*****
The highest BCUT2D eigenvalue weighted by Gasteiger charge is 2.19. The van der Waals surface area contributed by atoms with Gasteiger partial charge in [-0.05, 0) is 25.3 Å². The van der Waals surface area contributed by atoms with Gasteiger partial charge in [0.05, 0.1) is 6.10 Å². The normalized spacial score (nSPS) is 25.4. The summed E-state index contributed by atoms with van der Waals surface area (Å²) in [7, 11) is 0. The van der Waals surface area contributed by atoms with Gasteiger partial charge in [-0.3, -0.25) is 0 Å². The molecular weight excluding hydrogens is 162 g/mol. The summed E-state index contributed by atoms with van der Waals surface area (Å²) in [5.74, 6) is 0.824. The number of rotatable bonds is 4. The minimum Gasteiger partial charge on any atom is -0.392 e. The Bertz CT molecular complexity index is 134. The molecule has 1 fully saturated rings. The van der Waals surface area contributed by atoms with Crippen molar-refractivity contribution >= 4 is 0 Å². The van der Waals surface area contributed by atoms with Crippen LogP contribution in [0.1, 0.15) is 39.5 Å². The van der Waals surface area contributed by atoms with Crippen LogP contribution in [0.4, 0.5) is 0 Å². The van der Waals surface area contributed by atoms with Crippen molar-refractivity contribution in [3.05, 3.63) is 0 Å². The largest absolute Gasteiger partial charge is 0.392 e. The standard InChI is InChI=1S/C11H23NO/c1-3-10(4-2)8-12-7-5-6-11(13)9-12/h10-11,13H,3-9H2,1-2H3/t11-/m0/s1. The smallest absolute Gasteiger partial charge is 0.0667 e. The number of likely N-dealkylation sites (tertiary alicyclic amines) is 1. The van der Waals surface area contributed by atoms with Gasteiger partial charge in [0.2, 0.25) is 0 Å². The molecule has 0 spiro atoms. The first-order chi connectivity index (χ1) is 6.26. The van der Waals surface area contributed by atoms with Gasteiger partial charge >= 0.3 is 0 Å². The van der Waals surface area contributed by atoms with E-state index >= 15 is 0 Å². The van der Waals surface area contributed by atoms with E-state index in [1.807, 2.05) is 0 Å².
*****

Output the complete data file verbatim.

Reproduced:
The highest BCUT2D eigenvalue weighted by Gasteiger charge is 2.19. The van der Waals surface area contributed by atoms with Gasteiger partial charge in [-0.05, 0) is 25.3 Å². The van der Waals surface area contributed by atoms with Gasteiger partial charge in [0.05, 0.1) is 6.10 Å². The normalized spacial score (nSPS) is 25.4. The summed E-state index contributed by atoms with van der Waals surface area (Å²) in [7, 11) is 0. The van der Waals surface area contributed by atoms with Gasteiger partial charge in [-0.3, -0.25) is 0 Å². The molecular weight excluding hydrogens is 162 g/mol. The summed E-state index contributed by atoms with van der Waals surface area (Å²) in [5.74, 6) is 0.824. The number of rotatable bonds is 4. The minimum Gasteiger partial charge on any atom is -0.392 e. The Bertz CT molecular complexity index is 134. The molecule has 1 fully saturated rings. The van der Waals surface area contributed by atoms with Crippen molar-refractivity contribution >= 4 is 0 Å². The van der Waals surface area contributed by atoms with Crippen LogP contribution in [0.1, 0.15) is 39.5 Å². The van der Waals surface area contributed by atoms with Crippen LogP contribution in [0.4, 0.5) is 0 Å². The van der Waals surface area contributed by atoms with Crippen molar-refractivity contribution in [3.05, 3.63) is 0 Å². The largest absolute Gasteiger partial charge is 0.392 e. The standard InChI is InChI=1S/C11H23NO/c1-3-10(4-2)8-12-7-5-6-11(13)9-12/h10-11,13H,3-9H2,1-2H3/t11-/m0/s1. The smallest absolute Gasteiger partial charge is 0.0667 e. The number of likely N-dealkylation sites (tertiary alicyclic amines) is 1. The van der Waals surface area contributed by atoms with Gasteiger partial charge in [0.2, 0.25) is 0 Å². The molecule has 0 spiro atoms. The first-order chi connectivity index (χ1) is 6.26. The van der Waals surface area contributed by atoms with Gasteiger partial charge >= 0.3 is 0 Å². The van der Waals surface area contributed by atoms with E-state index >= 15 is 0 Å². The van der Waals surface area contributed by atoms with E-state index in [1.807, 2.05) is 0 Å².